Volvo S90 T8 Plug-In Hybrid uses the regular 2.0-litre four-cylinder engine paired with an electric motor for higher efficiency
Volvo Cars’ India division gave the S90 T8 plug-in hybrid to Klas Molin, Swedish Ambassador to India, in November 2019 and the brand said it was a reflection of its Sustainability Vision of having one million electrified vehicles on roads by the middle of this decade globally. The company even expressed its intentions to go carbon neutral by 2040 previously.
While the regular S90 flagship luxury sedan is on sale in the domestic market, the hybrid version is yet to make its debut and it has been spied testing as the images we posted here reveal. As you can see from the badge on the rear, it is the T8 plug-in hybrid variant with an all-wheel-drive system. Internationally, the Volvo S90 hybrid develops 406 PS maximum power and 640 Nm of peak torque.
The 2.0-litre four-cylinder turbo inline petrol engine has been supercharged in the T8 hybrid and the electric motor adds up 88 PS. It is claimed capable of accelerating from zero to 100 kmph in just 4.8 seconds and the electric-only range stands at 34 km in the EPA cycle. The standard S90 competes against Audi A6, Mercedes-Benz E-Class and BMW 5-Series.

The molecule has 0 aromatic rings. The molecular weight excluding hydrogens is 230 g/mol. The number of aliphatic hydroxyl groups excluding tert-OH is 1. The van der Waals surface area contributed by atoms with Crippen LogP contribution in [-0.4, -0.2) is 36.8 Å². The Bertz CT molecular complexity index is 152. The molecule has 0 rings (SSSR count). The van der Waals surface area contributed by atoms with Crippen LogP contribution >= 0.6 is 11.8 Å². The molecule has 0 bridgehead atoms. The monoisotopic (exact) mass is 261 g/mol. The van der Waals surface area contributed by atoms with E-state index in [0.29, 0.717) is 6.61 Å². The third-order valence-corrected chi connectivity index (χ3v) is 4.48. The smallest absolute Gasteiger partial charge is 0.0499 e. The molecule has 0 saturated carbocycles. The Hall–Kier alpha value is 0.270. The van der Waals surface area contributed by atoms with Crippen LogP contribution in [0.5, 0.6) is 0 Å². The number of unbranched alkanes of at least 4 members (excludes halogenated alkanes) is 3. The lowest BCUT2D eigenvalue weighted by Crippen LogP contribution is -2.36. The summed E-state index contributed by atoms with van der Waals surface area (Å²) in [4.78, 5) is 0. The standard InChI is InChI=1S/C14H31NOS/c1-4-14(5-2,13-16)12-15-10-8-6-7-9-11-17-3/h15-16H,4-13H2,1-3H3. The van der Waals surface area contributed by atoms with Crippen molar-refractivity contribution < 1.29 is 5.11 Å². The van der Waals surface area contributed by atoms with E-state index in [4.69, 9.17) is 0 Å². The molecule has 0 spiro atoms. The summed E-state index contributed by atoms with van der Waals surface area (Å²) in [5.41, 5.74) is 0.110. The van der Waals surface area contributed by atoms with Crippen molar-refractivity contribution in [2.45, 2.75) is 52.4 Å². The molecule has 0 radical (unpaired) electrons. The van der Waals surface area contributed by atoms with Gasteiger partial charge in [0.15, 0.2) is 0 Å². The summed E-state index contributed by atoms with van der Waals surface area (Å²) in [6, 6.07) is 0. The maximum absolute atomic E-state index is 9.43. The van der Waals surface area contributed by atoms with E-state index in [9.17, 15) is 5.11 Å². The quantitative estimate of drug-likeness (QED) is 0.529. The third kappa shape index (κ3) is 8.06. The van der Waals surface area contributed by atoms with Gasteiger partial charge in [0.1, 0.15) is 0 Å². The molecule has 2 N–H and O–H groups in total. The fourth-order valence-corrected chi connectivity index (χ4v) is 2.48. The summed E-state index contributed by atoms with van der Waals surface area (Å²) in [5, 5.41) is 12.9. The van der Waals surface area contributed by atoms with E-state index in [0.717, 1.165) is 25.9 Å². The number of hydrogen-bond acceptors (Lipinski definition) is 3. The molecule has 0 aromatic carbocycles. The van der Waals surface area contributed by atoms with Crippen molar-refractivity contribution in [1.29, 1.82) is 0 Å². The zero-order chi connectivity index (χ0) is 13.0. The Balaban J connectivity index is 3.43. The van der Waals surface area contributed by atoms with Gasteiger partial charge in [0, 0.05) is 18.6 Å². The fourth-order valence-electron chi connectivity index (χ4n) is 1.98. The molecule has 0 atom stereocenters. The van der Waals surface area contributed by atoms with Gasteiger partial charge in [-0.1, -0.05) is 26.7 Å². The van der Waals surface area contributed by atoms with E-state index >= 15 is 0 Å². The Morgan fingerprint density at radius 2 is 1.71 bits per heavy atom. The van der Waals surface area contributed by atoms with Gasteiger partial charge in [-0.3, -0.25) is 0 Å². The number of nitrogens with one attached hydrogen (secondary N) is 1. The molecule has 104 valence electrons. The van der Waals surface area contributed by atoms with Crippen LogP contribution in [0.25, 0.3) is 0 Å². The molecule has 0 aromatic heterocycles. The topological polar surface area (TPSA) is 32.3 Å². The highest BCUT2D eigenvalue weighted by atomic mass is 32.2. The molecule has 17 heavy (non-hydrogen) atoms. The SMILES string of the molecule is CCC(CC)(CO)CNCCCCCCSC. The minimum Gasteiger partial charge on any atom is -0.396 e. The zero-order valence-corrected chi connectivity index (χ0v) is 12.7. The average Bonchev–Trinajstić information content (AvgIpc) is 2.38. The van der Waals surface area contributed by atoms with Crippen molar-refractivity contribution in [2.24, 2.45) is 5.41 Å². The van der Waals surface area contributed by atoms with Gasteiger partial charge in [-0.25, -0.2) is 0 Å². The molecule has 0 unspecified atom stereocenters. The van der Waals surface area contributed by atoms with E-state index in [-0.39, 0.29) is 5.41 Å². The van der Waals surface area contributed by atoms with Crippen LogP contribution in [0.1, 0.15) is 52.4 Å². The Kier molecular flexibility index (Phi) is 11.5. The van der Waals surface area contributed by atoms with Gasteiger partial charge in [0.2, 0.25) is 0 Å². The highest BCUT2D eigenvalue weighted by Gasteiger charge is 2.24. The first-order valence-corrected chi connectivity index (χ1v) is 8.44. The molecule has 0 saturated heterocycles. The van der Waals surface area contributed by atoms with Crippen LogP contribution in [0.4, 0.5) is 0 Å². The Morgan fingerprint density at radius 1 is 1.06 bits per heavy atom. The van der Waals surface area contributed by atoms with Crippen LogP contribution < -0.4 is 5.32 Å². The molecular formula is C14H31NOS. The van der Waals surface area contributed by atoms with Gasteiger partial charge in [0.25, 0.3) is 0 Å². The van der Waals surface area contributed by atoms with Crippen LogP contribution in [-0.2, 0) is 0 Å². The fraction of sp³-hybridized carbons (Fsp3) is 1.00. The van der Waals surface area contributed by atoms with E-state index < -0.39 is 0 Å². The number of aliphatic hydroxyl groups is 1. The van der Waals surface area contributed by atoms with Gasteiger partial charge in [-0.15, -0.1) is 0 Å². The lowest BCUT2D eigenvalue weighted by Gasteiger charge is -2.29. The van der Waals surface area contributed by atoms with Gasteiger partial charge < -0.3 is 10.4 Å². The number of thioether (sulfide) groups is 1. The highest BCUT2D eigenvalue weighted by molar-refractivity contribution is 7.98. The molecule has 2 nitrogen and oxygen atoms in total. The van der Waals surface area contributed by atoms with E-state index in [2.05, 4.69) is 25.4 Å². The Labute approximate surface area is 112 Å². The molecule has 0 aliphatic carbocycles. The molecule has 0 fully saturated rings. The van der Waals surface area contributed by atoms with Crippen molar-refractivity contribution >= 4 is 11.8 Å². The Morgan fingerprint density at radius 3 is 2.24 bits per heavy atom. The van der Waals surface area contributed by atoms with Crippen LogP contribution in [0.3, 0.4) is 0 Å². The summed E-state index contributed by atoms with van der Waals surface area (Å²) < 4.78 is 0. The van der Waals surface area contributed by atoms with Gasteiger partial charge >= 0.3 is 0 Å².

The front wheels are driven by the petrol engine through an eight-speed automatic transmission and the electric motor system, fed by Lithium-ion battery pack, drives the rear axle making the S90 T8 an all-wheel-drive sedan. A second motor is integral with the transaxle as well. An on-board charger is used to keep the battery charged when needed but we it might impact the fuel economy.
The Volvo S90 T8 plug-in hybrid won’t have any direct rival upon its arrival in India and it could be launched during the course of this year. In a typical fashion to the hybrids, it gets different driving modes such as Pure, Hybrid and Power. In the Pure mode, the luxury sedan can travel up to 34 km at speeds of up to 126 kmph.
In the Power mode, the hybrid system will concentrate on extracting maximum performance. Other options include a Charge mode that runs the engine to recharge the battery pack and it can also be charged from electrical outlet when stopped. The Hold setting reserves battery’s charge to save some amount of energy for all-electric drive on a later stage.